Milk prices are at a record high, says The International Dairy Foods Association (IDFA), a US-based association representing the country's dairy manufacturing and marketing industries.
So why should you care? Most of you readers don't use a lot of dairy in your lives, after all.
Because of the reason that milk prices are rising
according to the article at JustFood.com:
[T]he IDFA pointed out that growing demand for corn to produce ethanol is causing feed costs to escalate. Feed is the largest operational cost for dairy farmers. "Ethanol production is diverting some of the available corn formerly used to feed dairy cows, and some farmers are diverting land that had been used to produce other feed crops to grow more corn instead," [IDFA president and CEO Connie] Tipton said.
The IDFA said feed costs are not expected to drop in the near term, with prices in the corn futures market indicating that the price of corn will remain relatively high this year. Prices have also risen for soybeans, another feed crop, the IDFA said.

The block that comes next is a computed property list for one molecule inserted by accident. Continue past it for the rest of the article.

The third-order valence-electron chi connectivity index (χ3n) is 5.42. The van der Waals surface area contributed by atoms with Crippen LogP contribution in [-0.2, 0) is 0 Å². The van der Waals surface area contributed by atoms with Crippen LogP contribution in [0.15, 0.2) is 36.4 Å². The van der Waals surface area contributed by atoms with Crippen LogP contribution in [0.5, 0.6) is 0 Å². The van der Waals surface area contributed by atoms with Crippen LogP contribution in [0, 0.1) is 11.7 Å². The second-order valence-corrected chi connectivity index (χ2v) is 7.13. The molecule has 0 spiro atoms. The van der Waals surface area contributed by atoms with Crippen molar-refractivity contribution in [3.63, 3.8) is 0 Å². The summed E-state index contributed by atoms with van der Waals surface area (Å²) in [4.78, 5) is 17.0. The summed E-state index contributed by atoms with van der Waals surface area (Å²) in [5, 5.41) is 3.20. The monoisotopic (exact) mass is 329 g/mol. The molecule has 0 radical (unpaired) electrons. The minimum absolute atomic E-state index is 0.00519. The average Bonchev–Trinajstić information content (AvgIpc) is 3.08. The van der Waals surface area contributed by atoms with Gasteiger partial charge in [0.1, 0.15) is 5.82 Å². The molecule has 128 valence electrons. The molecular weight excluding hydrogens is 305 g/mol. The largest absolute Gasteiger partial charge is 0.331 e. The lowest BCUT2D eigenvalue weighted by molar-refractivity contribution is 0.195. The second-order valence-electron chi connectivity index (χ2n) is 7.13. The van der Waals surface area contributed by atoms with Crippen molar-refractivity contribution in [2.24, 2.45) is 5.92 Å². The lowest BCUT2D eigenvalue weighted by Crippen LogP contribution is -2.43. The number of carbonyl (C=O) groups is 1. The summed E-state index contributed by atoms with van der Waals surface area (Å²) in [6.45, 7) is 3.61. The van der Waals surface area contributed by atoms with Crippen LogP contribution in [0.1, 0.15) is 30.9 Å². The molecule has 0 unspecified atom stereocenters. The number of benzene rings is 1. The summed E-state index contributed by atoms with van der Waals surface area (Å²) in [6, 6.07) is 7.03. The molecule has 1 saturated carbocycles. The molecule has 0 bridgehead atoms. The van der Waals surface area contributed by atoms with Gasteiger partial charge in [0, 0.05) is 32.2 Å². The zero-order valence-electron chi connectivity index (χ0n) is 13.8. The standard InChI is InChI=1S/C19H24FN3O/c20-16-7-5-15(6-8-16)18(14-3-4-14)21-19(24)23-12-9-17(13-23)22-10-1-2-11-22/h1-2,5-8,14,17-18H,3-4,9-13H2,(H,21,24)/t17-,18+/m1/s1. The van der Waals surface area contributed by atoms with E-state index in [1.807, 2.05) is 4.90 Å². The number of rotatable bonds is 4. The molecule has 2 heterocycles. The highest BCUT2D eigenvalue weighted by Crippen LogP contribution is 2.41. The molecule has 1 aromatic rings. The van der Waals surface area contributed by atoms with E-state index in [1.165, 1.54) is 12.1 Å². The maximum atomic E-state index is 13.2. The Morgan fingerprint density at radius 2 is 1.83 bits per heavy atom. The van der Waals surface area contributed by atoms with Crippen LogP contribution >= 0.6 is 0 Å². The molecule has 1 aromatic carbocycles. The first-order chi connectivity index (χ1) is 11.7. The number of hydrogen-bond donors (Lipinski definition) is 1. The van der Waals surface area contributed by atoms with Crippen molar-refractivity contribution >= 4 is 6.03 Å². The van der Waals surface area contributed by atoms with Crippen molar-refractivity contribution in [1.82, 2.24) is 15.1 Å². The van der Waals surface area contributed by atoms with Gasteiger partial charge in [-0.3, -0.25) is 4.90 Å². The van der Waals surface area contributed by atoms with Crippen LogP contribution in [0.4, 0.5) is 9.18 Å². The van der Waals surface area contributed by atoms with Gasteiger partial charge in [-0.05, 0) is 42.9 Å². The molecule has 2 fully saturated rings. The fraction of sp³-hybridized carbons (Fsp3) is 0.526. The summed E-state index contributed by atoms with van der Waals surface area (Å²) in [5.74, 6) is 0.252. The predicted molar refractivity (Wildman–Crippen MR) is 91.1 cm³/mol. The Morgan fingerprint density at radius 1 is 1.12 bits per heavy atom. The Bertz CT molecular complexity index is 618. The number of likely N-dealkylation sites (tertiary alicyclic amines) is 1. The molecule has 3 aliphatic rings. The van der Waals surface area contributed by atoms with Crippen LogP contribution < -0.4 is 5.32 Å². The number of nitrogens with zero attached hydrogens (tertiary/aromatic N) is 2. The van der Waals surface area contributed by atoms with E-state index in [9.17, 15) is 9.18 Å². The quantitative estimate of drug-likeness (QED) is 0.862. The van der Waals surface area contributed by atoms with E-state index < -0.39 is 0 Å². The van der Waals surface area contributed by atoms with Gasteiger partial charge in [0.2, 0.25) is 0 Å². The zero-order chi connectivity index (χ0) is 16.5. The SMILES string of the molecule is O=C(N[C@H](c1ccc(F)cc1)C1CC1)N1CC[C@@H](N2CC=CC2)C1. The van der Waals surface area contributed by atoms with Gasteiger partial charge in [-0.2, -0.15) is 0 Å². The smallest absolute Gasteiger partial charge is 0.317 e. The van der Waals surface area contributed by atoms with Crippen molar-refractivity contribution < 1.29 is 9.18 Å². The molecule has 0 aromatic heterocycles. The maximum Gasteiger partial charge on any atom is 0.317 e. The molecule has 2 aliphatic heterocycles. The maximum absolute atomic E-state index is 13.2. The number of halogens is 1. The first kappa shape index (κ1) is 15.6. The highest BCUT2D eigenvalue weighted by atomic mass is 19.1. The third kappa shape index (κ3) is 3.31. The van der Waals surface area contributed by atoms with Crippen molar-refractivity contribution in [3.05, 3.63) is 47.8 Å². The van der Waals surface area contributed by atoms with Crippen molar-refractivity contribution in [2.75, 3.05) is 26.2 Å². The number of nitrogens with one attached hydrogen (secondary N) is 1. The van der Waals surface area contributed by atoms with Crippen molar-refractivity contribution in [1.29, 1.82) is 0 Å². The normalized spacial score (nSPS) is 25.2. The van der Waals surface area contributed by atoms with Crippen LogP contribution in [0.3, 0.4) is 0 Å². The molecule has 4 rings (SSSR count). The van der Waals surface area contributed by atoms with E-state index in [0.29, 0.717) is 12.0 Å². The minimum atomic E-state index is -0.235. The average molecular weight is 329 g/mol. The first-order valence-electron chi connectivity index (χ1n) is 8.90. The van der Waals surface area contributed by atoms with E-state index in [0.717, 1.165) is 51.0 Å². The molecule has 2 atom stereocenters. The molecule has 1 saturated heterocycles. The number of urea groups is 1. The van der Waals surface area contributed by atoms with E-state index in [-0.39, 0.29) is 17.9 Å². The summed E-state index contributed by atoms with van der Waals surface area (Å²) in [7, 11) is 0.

The diversion of corn for ethanol is an example of why using food stocks for energy production is a bad idea. Ethanol itself makes sense, as does alternative fuels for gasoline. But growing corn to make ethanol and taking away land from other crops to grow corn that won't go directly or indirectly into the food supply will simply push food prices up across the board.
This is senseless waste. Other potential biofuels can be grown on land not suitable for prime agricultural use. And even if the entire corn supply of the U.S. was diverted to ethanol we wouldn't have enough to eliminate our dependence on oil.
I can't blame farmers for wanting the crop that will make them the most money per acre. I can blame the lack of a coherent energy policy in this country. Whether you have dairy or not, even whether you eat meat or not, you will be directly affected by the increased cost of food as more and more resources are devoted to corn for ethanol. Let's nip the madness in the bud and demand a sensible biofuels program now, as one of the many, many changes we must make for a livable energy future.